How to Promote Health in the Workplace

Working for eight hours in front of a computer, five days a week can take a huge toll on employee physical and mental health. When maintaining your business, it is important to think about wellness in the workplace since health and efficiency have a clear relationship. Years of research has shown that employee wellness is linked to greater productivity, less absentee days, and a reduction of long-term health care costs. Other benefits and motivators include improving employee morale and employee retention.

 

One way you can instill personal health and well-being is by implementing a complete wellness program. This is any program or policy that aims to improve the health of your employees and their families while reducing your health-related costs as an employer. The most common and effective wellness programs emphasize focusing on preventive health and lifestyle modification. For example, this means encouraging employees to focus on key health behaviors such as increasing physical activity, improving eating habits, reducing stress, and ceasing unhealthy behaviors like tobacco use. The rationale is that encouraging healthy habits now can prevent or lower the risk of serious health conditions later. Similarly, adopting these same habits can help those with an existing health condition manage it. 

 

Some companies go further to promote wellness and implement programs consisting of activities such as health education and coaching, weight management programs, on-site fitness programs, medical screenings, and extended vacation time. A complete wellness program is a great way to increase health, but if you don't have the resources to do so, there are still several ways you can provide your employees that show them you value their health. 

 

Here are five ideas to bring your company closer to wellness: 

 

1. Promote preventive care.

Remind employees to get their flu shots and wash their hands often! Encouraging and even funding vaccinations for employees has one of the clearest returns on investment.  When your employees avoid being sick, they avoid missing out on days, if not weeks, of work.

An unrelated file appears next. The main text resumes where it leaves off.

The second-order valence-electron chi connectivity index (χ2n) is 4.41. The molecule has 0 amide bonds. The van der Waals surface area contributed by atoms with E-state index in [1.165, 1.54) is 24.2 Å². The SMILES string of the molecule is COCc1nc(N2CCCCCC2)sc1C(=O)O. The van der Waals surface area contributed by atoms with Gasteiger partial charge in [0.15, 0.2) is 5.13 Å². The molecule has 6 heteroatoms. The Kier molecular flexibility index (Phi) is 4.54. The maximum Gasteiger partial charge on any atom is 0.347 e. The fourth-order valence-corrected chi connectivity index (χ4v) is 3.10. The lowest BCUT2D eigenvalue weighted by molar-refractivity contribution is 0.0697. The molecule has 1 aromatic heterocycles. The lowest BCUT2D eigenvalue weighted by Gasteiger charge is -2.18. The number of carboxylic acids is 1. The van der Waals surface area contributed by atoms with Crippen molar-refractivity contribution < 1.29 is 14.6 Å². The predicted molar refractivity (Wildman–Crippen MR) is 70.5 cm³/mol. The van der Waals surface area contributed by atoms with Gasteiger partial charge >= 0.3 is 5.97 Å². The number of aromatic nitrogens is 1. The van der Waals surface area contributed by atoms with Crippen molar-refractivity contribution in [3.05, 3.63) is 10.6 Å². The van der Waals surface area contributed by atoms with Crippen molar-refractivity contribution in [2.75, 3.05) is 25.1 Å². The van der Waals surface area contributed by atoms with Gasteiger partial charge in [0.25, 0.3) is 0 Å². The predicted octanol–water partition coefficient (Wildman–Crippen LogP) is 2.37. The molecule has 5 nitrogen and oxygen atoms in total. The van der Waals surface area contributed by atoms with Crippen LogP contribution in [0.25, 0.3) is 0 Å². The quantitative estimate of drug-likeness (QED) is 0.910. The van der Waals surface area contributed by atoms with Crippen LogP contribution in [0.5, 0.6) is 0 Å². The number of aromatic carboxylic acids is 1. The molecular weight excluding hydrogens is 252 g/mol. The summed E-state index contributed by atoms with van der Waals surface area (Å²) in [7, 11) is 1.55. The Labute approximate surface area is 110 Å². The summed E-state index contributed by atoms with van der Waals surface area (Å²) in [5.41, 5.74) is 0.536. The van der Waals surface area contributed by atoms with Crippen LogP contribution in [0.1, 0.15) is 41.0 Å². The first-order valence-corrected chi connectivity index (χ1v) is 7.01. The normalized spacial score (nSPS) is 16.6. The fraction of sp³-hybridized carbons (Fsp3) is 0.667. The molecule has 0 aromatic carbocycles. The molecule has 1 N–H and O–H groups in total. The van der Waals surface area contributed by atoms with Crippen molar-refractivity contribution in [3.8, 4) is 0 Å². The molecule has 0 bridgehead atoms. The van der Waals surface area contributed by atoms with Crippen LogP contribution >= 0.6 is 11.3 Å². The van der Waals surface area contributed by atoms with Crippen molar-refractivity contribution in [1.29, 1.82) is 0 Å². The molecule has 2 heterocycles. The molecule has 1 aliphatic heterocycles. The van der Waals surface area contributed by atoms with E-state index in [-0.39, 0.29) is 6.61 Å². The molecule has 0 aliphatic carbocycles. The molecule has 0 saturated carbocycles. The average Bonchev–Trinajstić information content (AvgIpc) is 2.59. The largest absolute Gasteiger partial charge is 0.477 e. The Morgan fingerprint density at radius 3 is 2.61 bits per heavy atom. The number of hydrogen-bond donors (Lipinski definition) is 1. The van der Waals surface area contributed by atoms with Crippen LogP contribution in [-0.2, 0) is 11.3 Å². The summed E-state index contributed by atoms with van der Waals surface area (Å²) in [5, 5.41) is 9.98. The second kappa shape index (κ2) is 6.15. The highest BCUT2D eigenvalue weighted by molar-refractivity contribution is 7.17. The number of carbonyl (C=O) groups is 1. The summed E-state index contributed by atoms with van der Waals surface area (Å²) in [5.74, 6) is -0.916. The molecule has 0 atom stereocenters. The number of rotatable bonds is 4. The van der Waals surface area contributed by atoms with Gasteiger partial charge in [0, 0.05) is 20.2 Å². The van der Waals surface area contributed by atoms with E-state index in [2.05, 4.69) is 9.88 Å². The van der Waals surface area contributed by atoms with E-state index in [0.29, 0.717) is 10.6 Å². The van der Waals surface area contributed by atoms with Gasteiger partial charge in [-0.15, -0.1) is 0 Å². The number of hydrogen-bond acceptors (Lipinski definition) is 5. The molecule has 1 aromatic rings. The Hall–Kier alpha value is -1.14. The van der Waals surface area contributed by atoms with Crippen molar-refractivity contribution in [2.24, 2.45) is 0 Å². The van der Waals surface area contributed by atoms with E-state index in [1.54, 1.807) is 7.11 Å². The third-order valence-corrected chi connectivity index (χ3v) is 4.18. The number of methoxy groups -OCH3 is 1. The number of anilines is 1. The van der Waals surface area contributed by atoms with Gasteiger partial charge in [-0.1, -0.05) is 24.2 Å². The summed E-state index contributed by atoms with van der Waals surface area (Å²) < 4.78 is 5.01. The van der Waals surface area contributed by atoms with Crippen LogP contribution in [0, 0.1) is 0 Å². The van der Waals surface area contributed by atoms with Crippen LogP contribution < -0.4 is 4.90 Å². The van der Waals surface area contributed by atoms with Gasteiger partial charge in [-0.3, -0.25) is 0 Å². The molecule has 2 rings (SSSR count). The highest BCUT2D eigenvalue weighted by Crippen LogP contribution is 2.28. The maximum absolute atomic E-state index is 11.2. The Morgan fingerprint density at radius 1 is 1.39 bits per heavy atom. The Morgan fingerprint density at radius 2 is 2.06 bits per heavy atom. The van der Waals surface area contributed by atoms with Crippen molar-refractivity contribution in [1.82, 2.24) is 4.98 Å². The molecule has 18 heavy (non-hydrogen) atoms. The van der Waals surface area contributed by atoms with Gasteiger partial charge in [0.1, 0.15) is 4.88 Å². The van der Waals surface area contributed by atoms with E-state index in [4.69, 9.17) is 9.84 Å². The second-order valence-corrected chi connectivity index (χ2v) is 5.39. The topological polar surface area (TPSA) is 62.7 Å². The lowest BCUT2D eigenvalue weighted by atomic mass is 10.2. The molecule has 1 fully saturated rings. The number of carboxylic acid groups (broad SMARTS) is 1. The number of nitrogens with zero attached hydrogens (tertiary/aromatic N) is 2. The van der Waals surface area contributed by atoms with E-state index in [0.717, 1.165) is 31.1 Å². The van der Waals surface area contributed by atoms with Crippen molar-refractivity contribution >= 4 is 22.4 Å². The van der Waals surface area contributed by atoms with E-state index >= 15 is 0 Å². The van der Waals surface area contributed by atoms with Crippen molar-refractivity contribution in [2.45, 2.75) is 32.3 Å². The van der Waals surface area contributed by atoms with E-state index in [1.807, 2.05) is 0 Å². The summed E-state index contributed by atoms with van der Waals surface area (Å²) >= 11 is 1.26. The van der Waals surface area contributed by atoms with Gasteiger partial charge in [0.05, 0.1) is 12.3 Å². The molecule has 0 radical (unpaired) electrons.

2. Encourage exercise and taking breaks.

Studies have shown that sitting at a chair for extended periods of time can lead to future health problems. Even on your busiest days, it's important to take a few minutes to step away and regroup. Refresh by going outside and taking a walk around your office building or calm yourself from a hectic day by simply sitting and meditating quietly for a few minutes.

 

3. Educate on the importance of healthy eating and drinking lots of water.

When you're hard at work it can be easy to just grab a bite from what's at hand. It is also easy to go several hours between meals. Times like this can cause your blood sugar to drop and lead you to grab the nearest fast food or sugary treat available. For optimum health and energy, make sure to keep healthy snacks at your desk and opt to eat something every two to three hours to keep your blood sugar steady and energy levels up the entire day. Also, staying well-hydrated is crucial to your productivity, energy levels and overall health. Water helps you stay alert and refreshed, and promotes clear thinking.

 

4. Be mindful of mental health.

Unmanaged stress has been linked to heart disease, high blood pressure, and sleep inconsistencies. At the workplace, it can lead to inefficiency, job dissatisfaction, as well as absence from work for related health conditions. If possible, consider offering an employee assistance program for employees who have financial troubles, excess stress, or depression symptoms. Another idea is educating how to manage stress properly and remembering that maintaining a healthy balance is key!

 

5. Invest in incentives.

To encourage participation, some employee incentive programs offer rewards, financial or otherwise, for employees who engage in healthy behavior. A growing trend is to cover an additional percentage of the cost of health insurance premiums or added vacation time for employees who pass certain biometric markers, such as having a healthy body mass index, blood pressure, or blood sugar reading. 

 

There are many more ways to implement workplace wellness and it is important to consider what your company can offer. Instilling wellness components in the workplace make a substantial contribution, not only to employee health but to a healthier bottom line of the company. From reducing the cost of healthcare, life and disability insurance to decreasing the number of days employees are absent, wellness programs have been exceeding expectations.